The way they do this is by increasing the base interest rate. This is the rate that impacts how much a retail bank’s internal lending costs them, and in turn how much the bank charges you in interest on your debts. This hits consumers mainly in relation to expenses such as their mortgage, credit card and personal loan repayments.

With more money going towards debt repayments, consumers have less money to spend. That shiny new car looks less affordable if your repayments on your mortgage and other debt have increased by $250 per month.

This decreases the demand on goods and services, which slows the bidding up of prices and forces companies to keep their margins lower to keep sales ticking over.

This is why the Fed has been making such large increases to interest rates, because the rate of inflation is just so high. We saw a rate increase of 0.75 percentage points at the last meeting in June, taking the rate to 1.75%. This was the highest single increase since 1994, and there’s an expectation that there are many more to come.

The Fed themselves have predicted a base rate of 3.40% by the end of this year, rising even further to 3.80% by the end of 2023.

Off the back of this most recent inflation release, the futures market is predicting another big interest rate hike at the next Federal Open Market Committee (FOMC) meeting on July 26-27. Japanese investment bank Nomura has been the latest to predict a massive 100 basis point increase. This would take the base rate to 2.75%, which would see borrowing costs increase dramatically.

What can investors do about high inflation?

Like anything in investment markets, you can protect yourself against bad news if you know how to play it. Inflation has been a hot topic for a while now, and we decided to create something to help investors.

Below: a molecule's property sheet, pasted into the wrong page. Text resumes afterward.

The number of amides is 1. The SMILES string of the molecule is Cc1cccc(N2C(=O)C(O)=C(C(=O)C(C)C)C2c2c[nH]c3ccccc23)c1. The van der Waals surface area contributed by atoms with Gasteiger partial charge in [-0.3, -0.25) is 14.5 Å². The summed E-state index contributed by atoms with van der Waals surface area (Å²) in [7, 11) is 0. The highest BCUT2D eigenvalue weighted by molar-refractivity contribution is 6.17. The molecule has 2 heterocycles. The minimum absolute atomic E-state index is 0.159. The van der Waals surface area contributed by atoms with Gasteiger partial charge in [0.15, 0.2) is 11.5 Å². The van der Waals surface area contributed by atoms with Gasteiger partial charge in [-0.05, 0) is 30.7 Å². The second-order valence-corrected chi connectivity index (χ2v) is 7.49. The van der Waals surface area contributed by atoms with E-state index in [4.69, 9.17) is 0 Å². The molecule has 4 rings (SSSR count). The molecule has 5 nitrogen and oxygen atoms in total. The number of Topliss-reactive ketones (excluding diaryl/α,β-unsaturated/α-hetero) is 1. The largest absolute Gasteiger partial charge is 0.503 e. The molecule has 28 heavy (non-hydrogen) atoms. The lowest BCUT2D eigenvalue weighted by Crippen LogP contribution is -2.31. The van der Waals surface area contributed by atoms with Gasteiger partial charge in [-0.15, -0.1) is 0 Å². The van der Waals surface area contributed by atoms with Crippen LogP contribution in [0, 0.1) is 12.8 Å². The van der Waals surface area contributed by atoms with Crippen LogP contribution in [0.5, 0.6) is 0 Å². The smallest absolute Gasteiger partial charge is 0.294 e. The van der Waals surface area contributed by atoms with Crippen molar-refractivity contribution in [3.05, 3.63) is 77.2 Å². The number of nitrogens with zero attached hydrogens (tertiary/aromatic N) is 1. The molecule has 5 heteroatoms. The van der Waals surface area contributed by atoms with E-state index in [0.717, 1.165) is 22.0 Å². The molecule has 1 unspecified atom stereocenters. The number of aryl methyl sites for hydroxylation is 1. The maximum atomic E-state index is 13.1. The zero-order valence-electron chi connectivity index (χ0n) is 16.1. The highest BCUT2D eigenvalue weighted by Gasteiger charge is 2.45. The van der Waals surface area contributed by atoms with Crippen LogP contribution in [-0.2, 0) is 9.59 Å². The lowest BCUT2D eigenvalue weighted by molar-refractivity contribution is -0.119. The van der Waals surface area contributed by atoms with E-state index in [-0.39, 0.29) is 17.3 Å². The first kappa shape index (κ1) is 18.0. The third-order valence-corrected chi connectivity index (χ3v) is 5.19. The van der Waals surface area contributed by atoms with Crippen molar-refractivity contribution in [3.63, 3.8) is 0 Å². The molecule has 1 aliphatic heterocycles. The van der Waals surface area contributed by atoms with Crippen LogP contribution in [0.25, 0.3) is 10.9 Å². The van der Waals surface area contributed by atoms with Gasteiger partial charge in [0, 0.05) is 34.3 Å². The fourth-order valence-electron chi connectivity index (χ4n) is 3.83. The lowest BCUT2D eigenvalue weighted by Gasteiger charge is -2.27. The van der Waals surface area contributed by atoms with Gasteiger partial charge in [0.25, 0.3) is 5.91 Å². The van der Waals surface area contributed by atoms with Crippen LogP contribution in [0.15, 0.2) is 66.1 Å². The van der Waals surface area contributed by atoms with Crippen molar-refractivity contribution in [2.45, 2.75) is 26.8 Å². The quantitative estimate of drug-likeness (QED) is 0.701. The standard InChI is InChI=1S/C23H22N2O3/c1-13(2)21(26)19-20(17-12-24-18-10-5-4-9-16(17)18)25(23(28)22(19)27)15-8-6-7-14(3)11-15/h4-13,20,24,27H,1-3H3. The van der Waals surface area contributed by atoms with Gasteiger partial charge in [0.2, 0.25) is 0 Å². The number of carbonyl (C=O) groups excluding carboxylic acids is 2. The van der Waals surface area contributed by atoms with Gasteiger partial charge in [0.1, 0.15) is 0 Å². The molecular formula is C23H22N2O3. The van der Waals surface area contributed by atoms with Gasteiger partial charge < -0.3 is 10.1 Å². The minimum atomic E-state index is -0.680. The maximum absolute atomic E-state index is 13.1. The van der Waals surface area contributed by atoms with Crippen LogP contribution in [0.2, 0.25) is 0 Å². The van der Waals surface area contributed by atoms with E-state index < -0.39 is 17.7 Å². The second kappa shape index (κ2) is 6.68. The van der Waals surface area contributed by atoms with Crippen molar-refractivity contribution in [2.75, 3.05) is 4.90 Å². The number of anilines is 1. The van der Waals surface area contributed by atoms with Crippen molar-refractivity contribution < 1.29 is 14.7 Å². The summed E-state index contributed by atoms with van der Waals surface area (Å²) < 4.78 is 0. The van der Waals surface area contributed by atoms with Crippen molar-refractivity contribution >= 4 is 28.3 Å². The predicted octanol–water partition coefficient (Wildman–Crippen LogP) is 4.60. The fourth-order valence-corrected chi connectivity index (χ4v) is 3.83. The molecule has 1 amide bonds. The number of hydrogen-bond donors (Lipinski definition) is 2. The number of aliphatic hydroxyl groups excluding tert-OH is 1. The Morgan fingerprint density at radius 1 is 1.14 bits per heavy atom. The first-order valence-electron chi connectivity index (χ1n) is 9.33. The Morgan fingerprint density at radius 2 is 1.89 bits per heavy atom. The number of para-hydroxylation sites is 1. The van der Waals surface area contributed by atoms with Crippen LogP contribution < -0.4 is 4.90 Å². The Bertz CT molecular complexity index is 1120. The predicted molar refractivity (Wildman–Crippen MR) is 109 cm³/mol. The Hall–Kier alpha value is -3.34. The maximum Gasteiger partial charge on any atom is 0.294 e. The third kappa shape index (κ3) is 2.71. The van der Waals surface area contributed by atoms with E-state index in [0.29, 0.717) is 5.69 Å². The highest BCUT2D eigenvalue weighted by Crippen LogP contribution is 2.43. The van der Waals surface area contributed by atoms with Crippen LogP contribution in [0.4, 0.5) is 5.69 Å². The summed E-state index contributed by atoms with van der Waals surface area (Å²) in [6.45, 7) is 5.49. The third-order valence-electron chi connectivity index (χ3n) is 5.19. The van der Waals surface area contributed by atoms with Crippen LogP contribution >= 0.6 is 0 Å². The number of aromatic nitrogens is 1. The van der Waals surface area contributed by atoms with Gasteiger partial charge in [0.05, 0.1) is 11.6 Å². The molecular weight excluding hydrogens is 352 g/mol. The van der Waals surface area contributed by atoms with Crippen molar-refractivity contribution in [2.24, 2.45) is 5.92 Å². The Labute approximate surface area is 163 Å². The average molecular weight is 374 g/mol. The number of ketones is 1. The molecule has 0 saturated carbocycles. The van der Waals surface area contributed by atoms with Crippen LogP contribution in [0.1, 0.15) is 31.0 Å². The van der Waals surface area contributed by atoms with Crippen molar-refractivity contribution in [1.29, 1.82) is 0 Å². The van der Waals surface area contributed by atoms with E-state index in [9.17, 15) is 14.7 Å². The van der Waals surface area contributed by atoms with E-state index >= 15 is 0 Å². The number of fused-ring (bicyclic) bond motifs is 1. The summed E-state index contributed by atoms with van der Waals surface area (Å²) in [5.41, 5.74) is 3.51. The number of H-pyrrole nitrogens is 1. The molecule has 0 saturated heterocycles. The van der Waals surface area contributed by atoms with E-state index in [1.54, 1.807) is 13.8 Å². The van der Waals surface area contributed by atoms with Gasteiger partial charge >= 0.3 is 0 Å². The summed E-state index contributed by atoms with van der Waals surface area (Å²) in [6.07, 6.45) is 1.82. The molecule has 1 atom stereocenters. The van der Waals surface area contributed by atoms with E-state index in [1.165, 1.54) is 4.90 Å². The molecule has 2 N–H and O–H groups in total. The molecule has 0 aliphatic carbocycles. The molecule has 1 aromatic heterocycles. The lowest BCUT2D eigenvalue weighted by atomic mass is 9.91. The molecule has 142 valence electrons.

In order to take advantage of the situation and aim to provide some protection for investors, we created the Inflation Kit. This investment kit isn’t designed to make sky high capital gains, but it’s positioned to invest in assets that are typically a very effective hedge against rising inflation.

If you’ve got a portfolio that’s heavily weighted towards stocks, this kit can be a good way to lower your portfolio’s risk level.

To make this work, we invest in a range of assets that include Treasury Inflation Protected Securities (TIPS), precious metals such as gold and silver and other commodities like oil and agricultural products. These are held through a range of ETFs, and our AI automatically rebalances the portfolio weekly based on multiple datasets.

This can provide some peace of mind that your portfolio has an effective hedge, should prices continue to rise at their current pace.

Download today for access to AI-powered investment strategies. When you deposit $100, we’ll add an additional $50 to your account.


Leave a Reply

Your email address will not be published. Required fields are marked *